According to the Mining.com website, Guinea's Ministry of Mines has once again completely suspended all development activities at the Simandou iron ore project because the two related companies failed to reach an agreement on the establishment of a joint venture within an extended period.
Guinea's mining minister, Moussa Magassouba, who is also a member of the current military government, said that neither Rio Tinto's subsidiary Simfer nor the Win Alliance lacked the will to cooperate, and the local media dreamed of Guinea (Vision Guineae) reported that.
"The timing of the company's implementation of the framework agreement was too far behind our expectations. This situation is no longer a pity but totally unacceptable," Magasoba said.
The minister added that although "the Guinean government has made significant concessions, it is clear that resistance has come from the two companies and the interests of the project have been compromised".
Guinea's current government, which came to power in a military coup last September, is growing impatient with the companies that control the giant Simandou deposit.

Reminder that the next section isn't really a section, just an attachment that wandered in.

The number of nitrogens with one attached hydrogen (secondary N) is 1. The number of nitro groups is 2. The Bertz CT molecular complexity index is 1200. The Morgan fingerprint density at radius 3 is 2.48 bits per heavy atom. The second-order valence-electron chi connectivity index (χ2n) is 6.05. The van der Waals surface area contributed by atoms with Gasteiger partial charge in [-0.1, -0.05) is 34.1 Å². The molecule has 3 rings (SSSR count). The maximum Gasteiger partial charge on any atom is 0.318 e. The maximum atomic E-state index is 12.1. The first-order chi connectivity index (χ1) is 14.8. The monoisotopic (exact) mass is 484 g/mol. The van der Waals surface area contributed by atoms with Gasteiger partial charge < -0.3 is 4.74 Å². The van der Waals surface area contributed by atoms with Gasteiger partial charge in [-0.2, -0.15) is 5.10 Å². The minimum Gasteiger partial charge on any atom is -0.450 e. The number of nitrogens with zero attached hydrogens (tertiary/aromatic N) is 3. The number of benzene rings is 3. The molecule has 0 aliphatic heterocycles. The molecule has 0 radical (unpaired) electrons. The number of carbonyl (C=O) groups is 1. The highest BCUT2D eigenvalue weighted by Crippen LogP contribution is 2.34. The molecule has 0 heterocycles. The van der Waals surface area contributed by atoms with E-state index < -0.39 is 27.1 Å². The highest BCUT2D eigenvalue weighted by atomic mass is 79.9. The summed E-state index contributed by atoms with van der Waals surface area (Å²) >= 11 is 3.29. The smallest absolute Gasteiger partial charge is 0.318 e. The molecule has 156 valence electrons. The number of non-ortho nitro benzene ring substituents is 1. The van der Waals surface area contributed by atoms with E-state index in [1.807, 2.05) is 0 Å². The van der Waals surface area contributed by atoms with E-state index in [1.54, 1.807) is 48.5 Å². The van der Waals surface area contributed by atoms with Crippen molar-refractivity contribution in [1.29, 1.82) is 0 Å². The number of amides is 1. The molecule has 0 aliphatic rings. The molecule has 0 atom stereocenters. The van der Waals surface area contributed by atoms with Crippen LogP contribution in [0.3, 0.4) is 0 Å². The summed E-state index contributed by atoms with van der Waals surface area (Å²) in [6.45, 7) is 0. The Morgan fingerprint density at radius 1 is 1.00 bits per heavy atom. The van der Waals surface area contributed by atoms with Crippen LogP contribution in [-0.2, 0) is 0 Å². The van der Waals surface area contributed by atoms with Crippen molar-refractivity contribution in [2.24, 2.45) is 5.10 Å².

Previously, the Guinean government had ordered the suspension of the construction of the Simandou iron ore mine and supporting infrastructure. In March, Rio Tinto and Win Alliance were forced to sign a framework agreement to "jointly build" the project's infrastructure, including a 670-kilometer railway and a port.
In June, the military government gave the two companies another 14 days to discuss the establishment of a joint venture.
Guinean authorities say the companies risk losing their licenses if they fail to meet the project's tight deadlines.
The mine has not been developed since Rio Tinto obtained an exploration license for the Simandou iron ore mine 25 years ago.
The Simandou iron ore is one of the easiest iron ore deposits to develop outside of Australia and Brazil. Its reserves are about 2 billion tons and the grade is as high as 66%-68%.
If it reaches full production capacity, Simandou iron ore can export 100 million tons of iron ore annually, making it the fifth largest iron ore in the world.
While exporting iron ore through neighboring Liberia is closer and cheaper, the Guinean government has repeatedly demanded that Simandou iron ore developers must build a railroad across the country.
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